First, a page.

Almost every state now has an equine activity statute offering some protection from horse-related liability. While each statute is worded differently, all essentially say that if a person engages in certain horse-related activities, s/he agrees to accept the ordinary risks of horse behavior. In other words, equine activity statutes provide some people with some assumption of the risk defense to some lawsuits brought by some people. Loophole central? You bet, which is why equine activity statutes are no substitute for a well-drafted liability release.
On top of providing limited legal defense, some equine activity statutes are no help unless the person being sued included specific word-for-word language in a liability release that the person who is suing signed. To find out what your state’s equine activity statute requires, consult your attorney or look up the current statute on Michigan State University Law School’s website at animallaw.info.
Having the right people sign at the right time Unless a liability release has an expiration date, or is limited to a particular activity that takes place on a particular date, it is generally “evergreen”, meaning that it’s good until canceled. However, it’s important to have the release signed before an accident happens, not after. Seem obvious? Yes, but it often doesn’t happen.
A liability release won’t do any good unless the right people sign it. For example, boarding stables often have only their boarders sign liability releases. But these releases won’t be helpful at all if a boarder’s guest or family member is injured or killed at the stable.
No one can waive anyone else’s legal rights. You can only waive your own legal rights. Some boarding stable releases attempt to have the boarder waive their family members’ and guests’ legal rights, but those releases will only be effective with regard to the boarder. So, every person who might conceivably sue should sign a liability release.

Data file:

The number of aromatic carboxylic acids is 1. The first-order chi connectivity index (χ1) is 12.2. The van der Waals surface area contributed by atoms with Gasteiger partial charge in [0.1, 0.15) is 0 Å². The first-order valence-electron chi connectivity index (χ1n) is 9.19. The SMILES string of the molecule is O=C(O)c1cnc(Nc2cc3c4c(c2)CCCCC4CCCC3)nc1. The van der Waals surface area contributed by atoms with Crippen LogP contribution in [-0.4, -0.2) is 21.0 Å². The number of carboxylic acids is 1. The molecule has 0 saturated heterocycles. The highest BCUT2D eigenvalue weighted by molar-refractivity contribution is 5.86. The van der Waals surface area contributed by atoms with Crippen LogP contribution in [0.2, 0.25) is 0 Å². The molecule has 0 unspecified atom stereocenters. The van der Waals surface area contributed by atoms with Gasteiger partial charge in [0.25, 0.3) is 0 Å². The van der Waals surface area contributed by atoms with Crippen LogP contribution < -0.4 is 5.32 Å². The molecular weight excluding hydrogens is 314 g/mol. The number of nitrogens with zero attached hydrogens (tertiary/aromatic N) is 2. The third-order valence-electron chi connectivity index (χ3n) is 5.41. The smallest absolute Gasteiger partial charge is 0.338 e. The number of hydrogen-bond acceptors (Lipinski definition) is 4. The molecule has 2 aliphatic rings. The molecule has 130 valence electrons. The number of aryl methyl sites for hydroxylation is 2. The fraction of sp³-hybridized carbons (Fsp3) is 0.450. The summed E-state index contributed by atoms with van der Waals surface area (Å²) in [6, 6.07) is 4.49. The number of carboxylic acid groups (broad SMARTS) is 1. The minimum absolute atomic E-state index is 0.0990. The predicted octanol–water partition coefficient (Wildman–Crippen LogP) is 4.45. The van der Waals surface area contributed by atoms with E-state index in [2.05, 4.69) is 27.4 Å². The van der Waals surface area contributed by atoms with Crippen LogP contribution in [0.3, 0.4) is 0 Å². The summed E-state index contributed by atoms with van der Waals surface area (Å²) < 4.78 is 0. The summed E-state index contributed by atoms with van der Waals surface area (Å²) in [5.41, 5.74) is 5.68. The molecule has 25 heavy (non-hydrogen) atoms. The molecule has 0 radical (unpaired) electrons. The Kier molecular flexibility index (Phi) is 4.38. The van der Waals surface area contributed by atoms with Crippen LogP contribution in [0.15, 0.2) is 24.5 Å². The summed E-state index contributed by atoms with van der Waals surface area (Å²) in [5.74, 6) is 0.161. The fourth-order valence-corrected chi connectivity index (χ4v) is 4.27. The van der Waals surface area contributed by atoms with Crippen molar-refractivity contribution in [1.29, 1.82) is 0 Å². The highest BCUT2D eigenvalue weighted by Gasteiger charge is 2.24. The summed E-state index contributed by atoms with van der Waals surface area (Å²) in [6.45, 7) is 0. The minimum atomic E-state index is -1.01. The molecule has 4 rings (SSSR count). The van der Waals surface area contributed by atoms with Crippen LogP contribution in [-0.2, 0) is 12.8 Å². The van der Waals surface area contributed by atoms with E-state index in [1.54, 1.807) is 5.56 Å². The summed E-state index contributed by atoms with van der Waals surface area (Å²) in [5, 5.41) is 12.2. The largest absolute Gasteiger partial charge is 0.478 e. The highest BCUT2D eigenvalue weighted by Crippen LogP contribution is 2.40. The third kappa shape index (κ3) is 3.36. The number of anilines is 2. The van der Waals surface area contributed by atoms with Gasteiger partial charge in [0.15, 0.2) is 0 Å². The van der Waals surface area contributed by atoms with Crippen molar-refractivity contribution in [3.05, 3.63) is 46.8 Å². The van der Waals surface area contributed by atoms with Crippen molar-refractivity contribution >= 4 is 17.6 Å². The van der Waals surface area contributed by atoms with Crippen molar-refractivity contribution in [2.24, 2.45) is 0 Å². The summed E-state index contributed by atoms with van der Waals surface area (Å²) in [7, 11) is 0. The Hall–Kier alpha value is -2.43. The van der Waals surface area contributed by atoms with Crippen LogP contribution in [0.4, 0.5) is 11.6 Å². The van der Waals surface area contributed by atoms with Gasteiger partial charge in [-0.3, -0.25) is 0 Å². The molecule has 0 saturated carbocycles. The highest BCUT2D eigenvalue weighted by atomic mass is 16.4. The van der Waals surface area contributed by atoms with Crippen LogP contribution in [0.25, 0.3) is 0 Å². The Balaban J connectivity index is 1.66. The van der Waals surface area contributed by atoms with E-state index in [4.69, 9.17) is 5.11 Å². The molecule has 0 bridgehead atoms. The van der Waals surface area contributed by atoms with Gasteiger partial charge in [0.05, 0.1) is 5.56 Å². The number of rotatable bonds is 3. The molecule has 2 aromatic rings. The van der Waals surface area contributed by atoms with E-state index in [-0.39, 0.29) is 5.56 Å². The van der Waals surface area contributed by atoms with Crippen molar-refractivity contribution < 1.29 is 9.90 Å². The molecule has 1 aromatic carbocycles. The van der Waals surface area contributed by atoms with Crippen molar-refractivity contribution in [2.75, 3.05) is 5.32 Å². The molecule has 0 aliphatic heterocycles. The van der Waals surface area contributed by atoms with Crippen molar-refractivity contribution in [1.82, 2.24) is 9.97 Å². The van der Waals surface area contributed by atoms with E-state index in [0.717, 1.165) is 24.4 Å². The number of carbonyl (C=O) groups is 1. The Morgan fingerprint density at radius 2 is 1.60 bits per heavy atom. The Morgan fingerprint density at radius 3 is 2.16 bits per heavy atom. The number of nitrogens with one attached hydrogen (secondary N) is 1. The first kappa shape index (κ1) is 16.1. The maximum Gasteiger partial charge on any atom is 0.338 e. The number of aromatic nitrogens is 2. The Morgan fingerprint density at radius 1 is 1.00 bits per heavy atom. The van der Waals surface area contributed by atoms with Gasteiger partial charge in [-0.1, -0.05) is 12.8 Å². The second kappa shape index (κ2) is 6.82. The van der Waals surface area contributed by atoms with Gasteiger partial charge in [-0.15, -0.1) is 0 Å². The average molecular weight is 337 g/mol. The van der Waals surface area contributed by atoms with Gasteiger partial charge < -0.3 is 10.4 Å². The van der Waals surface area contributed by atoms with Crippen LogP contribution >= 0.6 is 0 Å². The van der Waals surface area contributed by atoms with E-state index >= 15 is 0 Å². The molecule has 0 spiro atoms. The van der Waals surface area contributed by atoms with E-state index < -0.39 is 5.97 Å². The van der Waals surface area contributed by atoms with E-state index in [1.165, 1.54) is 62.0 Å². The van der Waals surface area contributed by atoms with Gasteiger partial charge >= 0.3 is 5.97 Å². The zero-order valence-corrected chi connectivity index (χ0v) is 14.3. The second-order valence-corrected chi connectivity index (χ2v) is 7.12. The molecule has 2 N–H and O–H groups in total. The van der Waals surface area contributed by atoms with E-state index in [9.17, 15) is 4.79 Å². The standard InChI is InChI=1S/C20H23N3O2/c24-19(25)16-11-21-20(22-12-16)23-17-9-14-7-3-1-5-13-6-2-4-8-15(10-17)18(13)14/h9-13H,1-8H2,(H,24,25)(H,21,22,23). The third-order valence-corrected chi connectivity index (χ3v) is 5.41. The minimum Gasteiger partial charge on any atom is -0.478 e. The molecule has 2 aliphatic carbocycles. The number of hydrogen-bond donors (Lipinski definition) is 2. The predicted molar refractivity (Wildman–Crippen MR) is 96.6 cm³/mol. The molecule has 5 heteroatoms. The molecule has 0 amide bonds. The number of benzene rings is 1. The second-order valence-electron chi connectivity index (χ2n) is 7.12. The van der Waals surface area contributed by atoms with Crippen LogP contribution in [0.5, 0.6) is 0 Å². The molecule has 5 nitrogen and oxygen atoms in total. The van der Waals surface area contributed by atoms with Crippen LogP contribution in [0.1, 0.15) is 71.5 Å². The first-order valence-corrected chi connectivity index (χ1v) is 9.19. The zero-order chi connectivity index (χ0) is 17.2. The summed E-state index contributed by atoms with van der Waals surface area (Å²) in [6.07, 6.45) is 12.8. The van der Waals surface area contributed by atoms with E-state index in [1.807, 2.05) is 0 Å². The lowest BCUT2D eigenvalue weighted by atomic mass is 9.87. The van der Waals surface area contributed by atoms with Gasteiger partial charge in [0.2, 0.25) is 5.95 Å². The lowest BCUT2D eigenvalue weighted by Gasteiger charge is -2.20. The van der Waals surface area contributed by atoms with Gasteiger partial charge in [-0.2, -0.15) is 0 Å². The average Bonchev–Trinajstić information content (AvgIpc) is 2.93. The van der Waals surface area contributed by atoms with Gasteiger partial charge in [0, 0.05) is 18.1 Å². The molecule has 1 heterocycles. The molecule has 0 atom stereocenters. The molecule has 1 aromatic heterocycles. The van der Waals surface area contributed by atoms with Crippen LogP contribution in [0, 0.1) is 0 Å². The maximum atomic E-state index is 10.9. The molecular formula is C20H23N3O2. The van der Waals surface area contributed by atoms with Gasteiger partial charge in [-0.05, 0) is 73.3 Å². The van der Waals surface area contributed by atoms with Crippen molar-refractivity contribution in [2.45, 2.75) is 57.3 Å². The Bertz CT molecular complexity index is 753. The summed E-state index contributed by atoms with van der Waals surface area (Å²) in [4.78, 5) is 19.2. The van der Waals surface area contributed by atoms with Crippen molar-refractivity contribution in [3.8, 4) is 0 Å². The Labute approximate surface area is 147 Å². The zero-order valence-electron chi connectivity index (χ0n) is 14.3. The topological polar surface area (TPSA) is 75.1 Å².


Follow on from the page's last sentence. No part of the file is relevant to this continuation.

The legal rights of minors
Minors can’t waive their legal rights until they turn 18. Because you can only waive your own legal rights, parents can’t waive those of minor children. That means liability releases signed by parents attempting to waive minor children’s legal rights are unenforceable, despite the fact they are widely used. Why are people using these releases if they aren’t enforceable? They simply don’t know any better (but now you do!).
So how can you protect yourself from liability related to minors? You can’t. You can only insure against it and ask the parent to sign an agreement to indemnify you if the minor gets injured and sues you, or if anyone else sues you in connection with the minor’s injury or death (such as a non-custodial parent or health insurance company). A good indemnification agreement should state that the parent signing it agrees to pay for your legal defense and any legal judgment against you. However, because an indemnification agreement is only as good as the signer’s ability to pay, it’s essential to have liability insurance, too.
Now that you know what goes into creating a proper liability release, you can get yours looked at and redrafted before something happens, rather than dealing with the aftereffects of a poor contract!
Rachel Kosmal McCart is a lifelong horsewoman, an equine attorney and the founder of Equine Legal Solutions, PC, a law firm dedicated to the equine industry. She is a member of the New York, California, Oregon and Washington State bars and is also admitted to practice before the U.S. District Court for the District of Oregon. For more information about equine liability releases, including ready-to-use equine legal forms and customized contracts, visit equinelegalsolutions.com.